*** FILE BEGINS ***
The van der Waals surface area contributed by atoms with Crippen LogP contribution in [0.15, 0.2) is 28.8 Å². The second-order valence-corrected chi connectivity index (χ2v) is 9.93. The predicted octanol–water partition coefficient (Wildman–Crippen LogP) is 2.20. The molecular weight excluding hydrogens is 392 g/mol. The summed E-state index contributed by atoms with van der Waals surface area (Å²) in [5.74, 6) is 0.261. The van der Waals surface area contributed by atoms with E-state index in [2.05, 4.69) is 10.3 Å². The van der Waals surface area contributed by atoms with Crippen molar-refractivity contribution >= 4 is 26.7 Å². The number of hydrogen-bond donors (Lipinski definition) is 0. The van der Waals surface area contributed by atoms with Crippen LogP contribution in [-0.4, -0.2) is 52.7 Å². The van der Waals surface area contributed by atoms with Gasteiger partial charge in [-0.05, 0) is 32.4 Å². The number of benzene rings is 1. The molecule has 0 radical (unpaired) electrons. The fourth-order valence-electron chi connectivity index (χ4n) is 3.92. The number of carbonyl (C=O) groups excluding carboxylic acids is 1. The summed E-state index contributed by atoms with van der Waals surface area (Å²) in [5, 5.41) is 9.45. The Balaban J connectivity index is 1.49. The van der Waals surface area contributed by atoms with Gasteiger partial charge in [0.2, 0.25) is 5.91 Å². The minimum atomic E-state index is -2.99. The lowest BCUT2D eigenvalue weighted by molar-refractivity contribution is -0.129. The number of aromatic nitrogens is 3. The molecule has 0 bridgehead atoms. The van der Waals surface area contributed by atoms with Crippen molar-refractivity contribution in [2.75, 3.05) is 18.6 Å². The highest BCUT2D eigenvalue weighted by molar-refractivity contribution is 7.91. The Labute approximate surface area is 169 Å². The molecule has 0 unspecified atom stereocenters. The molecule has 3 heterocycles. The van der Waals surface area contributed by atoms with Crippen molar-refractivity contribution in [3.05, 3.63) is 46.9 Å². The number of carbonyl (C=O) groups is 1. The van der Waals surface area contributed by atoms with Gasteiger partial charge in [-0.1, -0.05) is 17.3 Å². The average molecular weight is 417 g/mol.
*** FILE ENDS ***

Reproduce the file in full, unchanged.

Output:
The van der Waals surface area contributed by atoms with Crippen LogP contribution in [0.15, 0.2) is 28.8 Å². The second-order valence-corrected chi connectivity index (χ2v) is 9.93. The predicted octanol–water partition coefficient (Wildman–Crippen LogP) is 2.20. The molecular weight excluding hydrogens is 392 g/mol. The summed E-state index contributed by atoms with van der Waals surface area (Å²) in [5.74, 6) is 0.261. The van der Waals surface area contributed by atoms with E-state index in [2.05, 4.69) is 10.3 Å². The van der Waals surface area contributed by atoms with Crippen molar-refractivity contribution >= 4 is 26.7 Å². The number of hydrogen-bond donors (Lipinski definition) is 0. The van der Waals surface area contributed by atoms with Crippen LogP contribution in [-0.4, -0.2) is 52.7 Å². The van der Waals surface area contributed by atoms with Gasteiger partial charge in [-0.05, 0) is 32.4 Å². The number of benzene rings is 1. The molecule has 0 radical (unpaired) electrons. The fourth-order valence-electron chi connectivity index (χ4n) is 3.92. The number of carbonyl (C=O) groups excluding carboxylic acids is 1. The summed E-state index contributed by atoms with van der Waals surface area (Å²) in [5, 5.41) is 9.45. The Balaban J connectivity index is 1.49. The van der Waals surface area contributed by atoms with Gasteiger partial charge in [0.2, 0.25) is 5.91 Å². The minimum atomic E-state index is -2.99. The lowest BCUT2D eigenvalue weighted by molar-refractivity contribution is -0.129. The number of aromatic nitrogens is 3. The molecule has 0 bridgehead atoms. The van der Waals surface area contributed by atoms with Crippen molar-refractivity contribution in [2.75, 3.05) is 18.6 Å². The highest BCUT2D eigenvalue weighted by molar-refractivity contribution is 7.91. The Labute approximate surface area is 169 Å². The molecule has 0 unspecified atom stereocenters. The molecule has 3 heterocycles. The van der Waals surface area contributed by atoms with Crippen molar-refractivity contribution in [3.05, 3.63) is 46.9 Å². The number of carbonyl (C=O) groups is 1. The van der Waals surface area contributed by atoms with Gasteiger partial charge in [-0.1, -0.05) is 17.3 Å². The average molecular weight is 417 g/mol.